Senator Markey on President Trump’s Upcoming Opioid Plan: We Don’t Need Another War on Drugs

Washington (March 15, 2018) – Senator Edward J. Markey (D-Mass.) released the following statement in response to a Politico report that President Donald Trump will recommend the death penalty for individuals who traffic opioids, including fentanyl, as part of his soon-to-be-released opioid plan. The plan, which reportedly also contains a number of recommendations from the President’s opioid commission, including many focusing on law enforcement, comes after the President last fall declared the opioid crisis a national public health emergency, but then failed to provide Congress with any funding request to invest in states and families struggling to address the crisis. Additionally, key leadership positions responsible for organizing comprehensive administrative actions on the opioid crisis remain vacant, with a patchwork of individuals, with little to no public health or government experience, playing undefined roles in the administration’s non-response.

 

“We will not incarcerate or execute our way out of the opioid epidemic,” said Senator Markey. “We are still paying the costs for one failed War on Drugs, and now President Trump is drawing up battle plans for another. Extreme proposals like using the death penalty only perpetuate a harmful stigma associated with opioid use disorders and divert attention from meaningful conversations and progress on expanding access to treatment, recovery, and other public health initiatives that are critical to saving lives. Patients and families suffering in this opioid crisis don’t need toughness, they need treatment.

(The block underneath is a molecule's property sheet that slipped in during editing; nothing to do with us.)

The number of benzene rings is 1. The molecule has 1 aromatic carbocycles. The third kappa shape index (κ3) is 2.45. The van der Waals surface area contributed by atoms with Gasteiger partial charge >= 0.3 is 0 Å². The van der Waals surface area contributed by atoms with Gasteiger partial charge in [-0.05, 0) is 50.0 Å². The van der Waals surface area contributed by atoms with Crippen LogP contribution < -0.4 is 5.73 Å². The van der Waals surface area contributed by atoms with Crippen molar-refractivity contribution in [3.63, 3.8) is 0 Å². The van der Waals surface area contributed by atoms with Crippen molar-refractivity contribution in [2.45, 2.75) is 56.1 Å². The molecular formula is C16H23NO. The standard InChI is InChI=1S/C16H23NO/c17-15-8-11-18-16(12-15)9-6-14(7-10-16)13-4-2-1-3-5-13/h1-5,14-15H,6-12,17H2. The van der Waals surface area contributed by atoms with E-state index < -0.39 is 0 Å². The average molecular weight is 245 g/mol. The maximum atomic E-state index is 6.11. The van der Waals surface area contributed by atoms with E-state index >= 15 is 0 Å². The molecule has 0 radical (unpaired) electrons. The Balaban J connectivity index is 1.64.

“With 115 Americans dying every day from an opioid overdose, we urgently need a comprehensive strategy that treats opioid addiction like the national public health emergency it is and focuses on effective solutions, not failed policies of the past. I will closely examine his plan in its entirety upon release.”

 

In January, Senators Markey and Sherrod Brown (D-Ohio) sent a letter to President Trump outlining his administration’s lackluster response to the opioid crisis.

 

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